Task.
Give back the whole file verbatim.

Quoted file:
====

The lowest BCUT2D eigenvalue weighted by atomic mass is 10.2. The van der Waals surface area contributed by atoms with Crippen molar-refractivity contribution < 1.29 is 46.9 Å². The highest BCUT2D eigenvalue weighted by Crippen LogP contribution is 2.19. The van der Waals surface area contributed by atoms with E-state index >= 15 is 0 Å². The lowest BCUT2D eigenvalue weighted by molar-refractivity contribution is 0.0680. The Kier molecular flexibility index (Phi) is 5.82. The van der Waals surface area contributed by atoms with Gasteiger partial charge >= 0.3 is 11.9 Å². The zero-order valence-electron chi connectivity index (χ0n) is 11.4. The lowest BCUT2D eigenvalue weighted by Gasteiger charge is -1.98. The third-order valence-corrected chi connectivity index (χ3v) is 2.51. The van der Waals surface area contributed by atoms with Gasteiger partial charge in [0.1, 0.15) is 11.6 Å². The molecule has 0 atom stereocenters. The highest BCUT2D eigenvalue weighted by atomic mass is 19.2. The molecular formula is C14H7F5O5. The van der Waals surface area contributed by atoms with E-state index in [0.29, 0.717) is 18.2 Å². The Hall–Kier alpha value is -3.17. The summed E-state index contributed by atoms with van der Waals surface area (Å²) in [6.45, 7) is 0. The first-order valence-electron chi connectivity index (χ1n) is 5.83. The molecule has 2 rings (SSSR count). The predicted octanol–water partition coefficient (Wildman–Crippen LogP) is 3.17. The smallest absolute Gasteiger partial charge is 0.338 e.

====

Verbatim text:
The lowest BCUT2D eigenvalue weighted by atomic mass is 10.2. The van der Waals surface area contributed by atoms with Crippen molar-refractivity contribution < 1.29 is 46.9 Å². The highest BCUT2D eigenvalue weighted by Crippen LogP contribution is 2.19. The van der Waals surface area contributed by atoms with E-state index >= 15 is 0 Å². The lowest BCUT2D eigenvalue weighted by molar-refractivity contribution is 0.0680. The Kier molecular flexibility index (Phi) is 5.82. The van der Waals surface area contributed by atoms with Gasteiger partial charge >= 0.3 is 11.9 Å². The zero-order valence-electron chi connectivity index (χ0n) is 11.4. The lowest BCUT2D eigenvalue weighted by Gasteiger charge is -1.98. The third-order valence-corrected chi connectivity index (χ3v) is 2.51. The van der Waals surface area contributed by atoms with Gasteiger partial charge in [0.1, 0.15) is 11.6 Å². The molecule has 0 atom stereocenters. The highest BCUT2D eigenvalue weighted by atomic mass is 19.2. The molecular formula is C14H7F5O5. The van der Waals surface area contributed by atoms with E-state index in [0.29, 0.717) is 18.2 Å². The Hall–Kier alpha value is -3.17. The summed E-state index contributed by atoms with van der Waals surface area (Å²) in [6.45, 7) is 0. The first-order valence-electron chi connectivity index (χ1n) is 5.83. The molecule has 2 rings (SSSR count). The predicted octanol–water partition coefficient (Wildman–Crippen LogP) is 3.17. The smallest absolute Gasteiger partial charge is 0.338 e.